SIXTEEN YEARS OF MOOSE BROWSE SURVEYS IN ONTARIO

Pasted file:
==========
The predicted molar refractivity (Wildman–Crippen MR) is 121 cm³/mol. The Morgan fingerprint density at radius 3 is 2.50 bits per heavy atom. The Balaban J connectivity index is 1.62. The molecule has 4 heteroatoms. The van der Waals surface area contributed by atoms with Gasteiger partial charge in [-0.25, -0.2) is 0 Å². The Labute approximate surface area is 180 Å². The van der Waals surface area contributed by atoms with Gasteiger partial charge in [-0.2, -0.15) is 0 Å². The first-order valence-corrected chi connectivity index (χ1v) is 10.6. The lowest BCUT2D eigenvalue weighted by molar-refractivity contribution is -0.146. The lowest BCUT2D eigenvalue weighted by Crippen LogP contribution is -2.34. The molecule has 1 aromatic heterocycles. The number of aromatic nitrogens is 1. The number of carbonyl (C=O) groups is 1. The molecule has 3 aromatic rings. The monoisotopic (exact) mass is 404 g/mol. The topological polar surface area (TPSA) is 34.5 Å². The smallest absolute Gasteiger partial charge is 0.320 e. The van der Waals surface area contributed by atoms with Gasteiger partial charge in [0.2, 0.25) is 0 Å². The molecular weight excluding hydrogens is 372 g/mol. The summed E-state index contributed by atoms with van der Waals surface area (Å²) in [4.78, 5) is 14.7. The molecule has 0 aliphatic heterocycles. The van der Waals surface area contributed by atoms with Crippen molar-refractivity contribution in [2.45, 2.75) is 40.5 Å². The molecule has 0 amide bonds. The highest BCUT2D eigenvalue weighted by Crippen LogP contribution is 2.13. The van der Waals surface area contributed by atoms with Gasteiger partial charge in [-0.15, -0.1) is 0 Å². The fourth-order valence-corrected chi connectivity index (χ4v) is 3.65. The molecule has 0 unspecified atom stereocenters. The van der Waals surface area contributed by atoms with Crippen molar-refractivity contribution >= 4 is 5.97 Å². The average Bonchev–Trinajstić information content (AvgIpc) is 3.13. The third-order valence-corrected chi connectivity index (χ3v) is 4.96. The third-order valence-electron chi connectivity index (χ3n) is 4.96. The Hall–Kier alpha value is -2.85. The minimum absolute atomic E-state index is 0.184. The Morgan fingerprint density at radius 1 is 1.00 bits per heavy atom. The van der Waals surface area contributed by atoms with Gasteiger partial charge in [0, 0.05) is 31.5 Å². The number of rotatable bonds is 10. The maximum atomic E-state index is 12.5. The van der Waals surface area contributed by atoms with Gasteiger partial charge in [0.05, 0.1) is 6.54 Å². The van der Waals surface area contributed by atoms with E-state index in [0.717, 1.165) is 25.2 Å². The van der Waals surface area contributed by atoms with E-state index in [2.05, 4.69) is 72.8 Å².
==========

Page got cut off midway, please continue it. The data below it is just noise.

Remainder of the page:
This paper summarizes 51 moose (Alces alces) browse surveys totalling 3,834 plots that were carried out by district Staffs across the moose range of Ontario from 1955-1970. The purpose was to answer questions asked by moose managers concerning food availability and use. In 13 surveys, percentages of twigs browsed were estimated for all species; in the remainder, stems of 10 species were recorded as either browsed or not browsed. Twenty two of 33 recorded plant species were browsed by moose. Beaked hazel and mountain maple provided most food; mountain-ash, alternate-leaved dogwood and juneberry were preferred species but contributed less because of low availability. Balsam generally ranked low in availability and use, but contributed over 90% of the browse on an island. Browsing might have seriously affected the vegetation in 3 of 32 studies, two of them on islands. Since in most of these areas, moose populations were stable and hunting light, moose densities appeared to be regulated naturally below levels that would result in starvation or substantially reduced food supplies. The moose appeared to be generalists relative to major food species within the context of optimal foraging, but constraints imposed by chemical defences greatly reduced or eliminated availability of some plant species.
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